Personal Workspace – Can you describe your own personal workspace that gets you through this?  Is there anything other than a computer, microphone, and camera that is needed to be successful?  In a previous profession, you used to travel far and wide helping teachers so you may have seen it all.  What advice could you give everyone at this time? 

Alfred: I have two laptops set up on my dining room table. I find that two screens are very helpful. I might even say essential. Both of my laptops have cameras, but I only use one camera at a time. I have a headset with a microphone that I wear constantly while “at school.” It has noise canceling features which is helpful to avoid distractions. I highly recommend a good headset for teachers. Less echo, better hearing, and sends a message to everyone else in the house that you are working. 

My wife retired in January, so she is not teaching. She does have her own setup in the family room which she uses. You know me well enough to know that there is no shortage of computers in my house. 

A second screen and a headset are two hardware recommendations. Setting out outside the main traffic area in your house is a second recommendation. Ideally you should have a place where you can leave your computer set up and not have to constantly set it up and break it down.  Our dining room is mostly for when we have guests so that works for me. It might not for everyone. 

Mostly, I would tell teachers to do what they can and not expect to be able to do all that they would in a normal classroom. These are not normal times. All you can do is the best you can do. 


Thanks so much, Alfred.  I know that your insights are comforting and insightful for educators. 

During this time, Alfred has picked up his blogging pace.  You can read his ongoing thoughts and observations here – http://blog.acthompson.net 

Finding open resources


I found this resource courtesy of Stephen Downes’ OLDaily. It really struck me as unique, wonderful, and potentially very useful at the same time.

The Open Syllabus Explorer claims to map college courses with over 6 million syllabi.

I know that there are some college and university instructors that read this blog and I would encourage them to take a look at what’s available and might be helpful to them.

My focus is in K-12. In this case, it’s Computer Studies.

One of the powerful mailing lists that I follows comes from ACSE where Ontario Computer Studies teachers are sharing resources, asking for assistance, and looking for inspiration.

Teaching Computer Science is kind of an oddity. Unlike many courses where you just buy a textbook for student use, there aren’t that many textbooks for Computer Science teachers, particularly in 10-12. It’s a bit different if you’re teaching the Advanced Placement courses but for the regular Ontario courses, finding a textbook is incredibly difficult. Personally, I never used one.

Instead, I was always making up my own resources. They probably weren’t generic enough for others to use them but I felt they met my needs and the local interests of students. As such, I was always looking for new resources and ideas. It was always a hoot to find a new problem and work through it with students.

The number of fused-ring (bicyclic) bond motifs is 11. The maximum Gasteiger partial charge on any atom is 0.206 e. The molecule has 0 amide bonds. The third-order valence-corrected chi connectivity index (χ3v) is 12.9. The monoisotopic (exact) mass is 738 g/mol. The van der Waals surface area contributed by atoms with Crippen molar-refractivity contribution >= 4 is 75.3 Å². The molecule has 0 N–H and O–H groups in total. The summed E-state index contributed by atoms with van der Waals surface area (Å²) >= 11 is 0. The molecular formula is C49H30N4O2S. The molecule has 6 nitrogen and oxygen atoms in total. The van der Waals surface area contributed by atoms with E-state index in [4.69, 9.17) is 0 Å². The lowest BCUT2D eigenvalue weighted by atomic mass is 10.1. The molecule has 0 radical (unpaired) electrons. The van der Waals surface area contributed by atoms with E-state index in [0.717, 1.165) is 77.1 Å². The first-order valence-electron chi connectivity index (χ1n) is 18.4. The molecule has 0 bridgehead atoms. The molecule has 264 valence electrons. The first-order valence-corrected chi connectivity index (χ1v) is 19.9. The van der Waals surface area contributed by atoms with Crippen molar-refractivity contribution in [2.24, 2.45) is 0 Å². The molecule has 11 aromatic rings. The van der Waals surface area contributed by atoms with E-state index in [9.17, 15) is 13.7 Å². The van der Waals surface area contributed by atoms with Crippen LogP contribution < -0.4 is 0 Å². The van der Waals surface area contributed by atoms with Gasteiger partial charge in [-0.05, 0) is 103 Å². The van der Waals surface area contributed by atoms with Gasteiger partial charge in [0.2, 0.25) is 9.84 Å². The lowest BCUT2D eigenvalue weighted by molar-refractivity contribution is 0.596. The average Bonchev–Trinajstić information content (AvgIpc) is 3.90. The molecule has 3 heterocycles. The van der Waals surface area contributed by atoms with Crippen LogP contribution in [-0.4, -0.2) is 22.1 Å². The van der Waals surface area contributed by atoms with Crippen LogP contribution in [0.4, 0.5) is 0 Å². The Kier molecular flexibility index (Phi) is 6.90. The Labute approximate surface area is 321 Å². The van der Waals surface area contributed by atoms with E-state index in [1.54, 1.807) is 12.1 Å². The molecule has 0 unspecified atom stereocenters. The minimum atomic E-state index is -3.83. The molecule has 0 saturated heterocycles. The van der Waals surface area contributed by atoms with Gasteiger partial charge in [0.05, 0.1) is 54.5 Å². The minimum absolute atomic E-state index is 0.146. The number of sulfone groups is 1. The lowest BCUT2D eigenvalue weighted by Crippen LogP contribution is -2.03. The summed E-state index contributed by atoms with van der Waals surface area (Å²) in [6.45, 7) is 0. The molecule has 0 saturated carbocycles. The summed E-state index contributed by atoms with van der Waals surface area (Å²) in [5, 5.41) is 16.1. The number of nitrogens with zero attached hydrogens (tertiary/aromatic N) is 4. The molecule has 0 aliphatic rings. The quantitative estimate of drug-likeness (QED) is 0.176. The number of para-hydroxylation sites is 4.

So, why college resources? There’s another dimension to all this. Sadly, not all students see the light and take Computer Science courses until they get to college / university. As a result, at post-secondary, there are often introductory courses. The ideas and inspirations there can be used as well.

I took a look and a search for a very popular programming language – Python. There are lots of filters to narrow your search if needed.

And the list goes on. Now, individual teachers would have to take a look for resources and test them for suitability but it’s a giant start beyond having nothing to work with.

At the least, you owe it yourself to check this resource out.

Names, and more names


First off …

Today marks a day of rotating strike action by ETFO members in the following districts:

  • Kawartha Pine Ridge
  • Hastings-Prince Edward
  • Upper Grand
  • Moosonee
  • Moose Factory

Details here.


I had a great deal of fun with this:

Guessing Names Based on What They Start With

So, it looks like the program is 32% confident that my parents named me Douglas. But, it’s a little over 40% sure that it might have been Donald. Well, I was kind of impressed because my parents did name my younger brother Donald.

The input is pretty simple; choose your gender, your birth decade, and then a few letters from your first name and see the results. As the author notes, the data is from US sources which is close enough for me for the entertainment value. And maybe statistics in the classroom.

As I was playing, the programmer in me thought “this can’t be that difficult to write – all you need is the data”. So, I did some internet searching.

This was interesting but wasn’t quite easy enough to work with.

Then, I found this resource. Admittedly, this is from an American source but it’s perfect to work with names by decade. I was able to easily create some data files and write the code to interact with it. So, there’s my tip to Computer Science teachers for today. I love coming up with new ideas to do some coding with.

Oh, and just to settle something for people that do know me. I wasn’t born in the 1970s but if the Internet wants some fake news, go for it.